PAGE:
Bahrain driver says his Formula One dream is still alive

Sheikh Salman aims to get back on victory podium as Porsche GT3 Cup Challenge Middle East reaches Saudi Arabia

Dubai. Bahrain's Sheikh Salman bin Rashid al Khalifa, who aims to boost his title bid when the Porsche GT3 Cup Challenge Middle East arrives in Saudi Arabia next week, is still battling to keep alive his dream of entering the Formula One arena.

The peak performance in his career so far came in 2005 when he captured seven pole positions and scored six race victories to win the Formula BMW Asia Championship.

Now rising to the challenge of the exciting new one-make Porsche series, sponsored by Michelin and Mobil 1, Sheikh Salman is determined to get back on to the victory podium when rounds 3 and 4 unfold at Reem International Circuit outside Riyadh on January 6-7.

"Winning the Formula BMW (Asia) title was the highlight of my career to this point, but I shall be looking to add a few more championships," he said.

"The aim has always been to make some sort of impression on the F1 world through testing or becoming first Arab driver to get that level. My dreams are alive and I'll keep them alive as long as I can and keep on pushing.

"It would be nice to make it, but motor racing is a huge industry and I'm happy racing anything and I'll keep on trying to improve as a driver."

Sheikh Salman grabbed pole position for the first two opening rounds as the Porsche GT3 Cup Challenge Middle East was launched at Bahrain International Circuit earlier this month, but was "taken out" in race one and finished fourth in race two after taking a good early lead. Looking forward to his first drive at Reem International Circuit, he intends to close the gap on the joint series leaders, Saudi Arabia's Prince Abdulaziz Al Faisal and Prince Khaled Al Faisal, although he knows that will not be easy.

"Their racing talents differentiated them from other drivers early on so I knew that if they went into something at this professional level they would give us something to worry about," he said.

"The fact that I haven't been to Reem before just makes it more challenging. I've heard the track is narrower and there's a lot of undulations and blind corners. But I'm used to this, and going to new tracks is one of the nice things for drivers. The more there are to explore the more exciting it is."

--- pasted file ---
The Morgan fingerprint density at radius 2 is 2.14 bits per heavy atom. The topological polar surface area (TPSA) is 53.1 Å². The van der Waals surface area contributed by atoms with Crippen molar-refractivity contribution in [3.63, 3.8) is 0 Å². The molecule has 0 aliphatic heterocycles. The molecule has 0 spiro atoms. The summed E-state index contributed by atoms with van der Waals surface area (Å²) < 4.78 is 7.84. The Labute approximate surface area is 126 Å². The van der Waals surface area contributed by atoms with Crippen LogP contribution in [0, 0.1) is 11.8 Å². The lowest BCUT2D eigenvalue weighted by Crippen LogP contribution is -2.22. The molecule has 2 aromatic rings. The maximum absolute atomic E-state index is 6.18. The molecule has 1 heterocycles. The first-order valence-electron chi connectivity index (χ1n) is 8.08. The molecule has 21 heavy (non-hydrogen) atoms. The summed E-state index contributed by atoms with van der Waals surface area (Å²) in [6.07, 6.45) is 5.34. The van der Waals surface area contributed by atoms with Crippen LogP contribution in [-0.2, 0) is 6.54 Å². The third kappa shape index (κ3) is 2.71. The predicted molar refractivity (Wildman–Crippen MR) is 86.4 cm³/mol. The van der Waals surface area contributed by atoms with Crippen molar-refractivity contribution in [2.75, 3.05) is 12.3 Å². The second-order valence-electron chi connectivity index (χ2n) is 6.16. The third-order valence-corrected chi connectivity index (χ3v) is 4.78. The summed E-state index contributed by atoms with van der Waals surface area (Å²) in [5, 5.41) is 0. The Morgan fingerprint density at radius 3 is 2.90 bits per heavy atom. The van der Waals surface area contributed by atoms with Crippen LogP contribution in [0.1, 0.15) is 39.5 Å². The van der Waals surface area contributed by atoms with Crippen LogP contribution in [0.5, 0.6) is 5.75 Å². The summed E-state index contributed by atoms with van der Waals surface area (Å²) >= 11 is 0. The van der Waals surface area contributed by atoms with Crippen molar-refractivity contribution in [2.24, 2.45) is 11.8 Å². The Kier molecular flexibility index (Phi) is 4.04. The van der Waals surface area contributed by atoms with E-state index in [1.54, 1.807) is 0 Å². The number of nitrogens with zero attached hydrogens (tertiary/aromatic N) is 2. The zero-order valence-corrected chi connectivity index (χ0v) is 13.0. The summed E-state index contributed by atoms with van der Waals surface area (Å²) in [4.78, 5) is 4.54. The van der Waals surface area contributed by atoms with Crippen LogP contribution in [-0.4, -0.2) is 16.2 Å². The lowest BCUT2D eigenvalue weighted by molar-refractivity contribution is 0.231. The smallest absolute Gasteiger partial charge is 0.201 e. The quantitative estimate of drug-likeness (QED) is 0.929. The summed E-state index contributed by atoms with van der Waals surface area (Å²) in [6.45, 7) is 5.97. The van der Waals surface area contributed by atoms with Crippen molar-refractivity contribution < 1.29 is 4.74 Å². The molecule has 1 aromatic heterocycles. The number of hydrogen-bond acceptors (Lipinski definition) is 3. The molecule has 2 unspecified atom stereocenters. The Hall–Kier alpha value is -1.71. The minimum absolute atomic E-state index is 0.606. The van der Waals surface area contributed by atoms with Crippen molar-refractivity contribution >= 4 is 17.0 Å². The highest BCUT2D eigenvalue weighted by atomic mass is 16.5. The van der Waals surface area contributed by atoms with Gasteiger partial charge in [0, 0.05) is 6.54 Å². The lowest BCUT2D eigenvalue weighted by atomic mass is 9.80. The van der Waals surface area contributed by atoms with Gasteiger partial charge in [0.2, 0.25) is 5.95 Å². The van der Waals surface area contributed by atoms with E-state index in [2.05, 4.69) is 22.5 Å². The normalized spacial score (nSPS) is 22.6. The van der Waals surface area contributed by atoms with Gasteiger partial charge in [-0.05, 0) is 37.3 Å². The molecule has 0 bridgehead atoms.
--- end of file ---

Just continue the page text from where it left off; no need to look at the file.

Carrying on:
Facing up to his position as favourite to become the first winner of the Porsche GT3 Cup title in the Middle East, Sheikh Salman says: "Most of the pressure to win is coming from myself so I don't feel any outside pressure. I do consider myself to be the most experienced driver in the series overall, but that doesn't change anything from my point of view."

"I'm really happy to be part of it. Whenever I mention that I'm driving a Porsche people get excited. Porsche is a huge name on the motor sport ladder all the way up to sports car racing and it's great to be taking part in a series for local drivers supported by such a global name."

"It's in its infancy at the moment but it will grow and attract many more drivers from different age groups. It's a beautiful championship in that it brings together many levels of talent from different backgrounds and adds strength to motor sport in the region."

Currently lying third in the championship, Saudi's Bandar Alireza is one of four members of the Bison Reem Racing Team who will be hoping to make the most of local knowledge of race conditions to make their mark on rounds three and four. After Reem, the series heads for the Yas Marina Circuit in Abu Dhabi which stages rounds 5 and 6 on 5-6 February, and rounds 7 and 8 on 19-20 February.

-source: totalcompr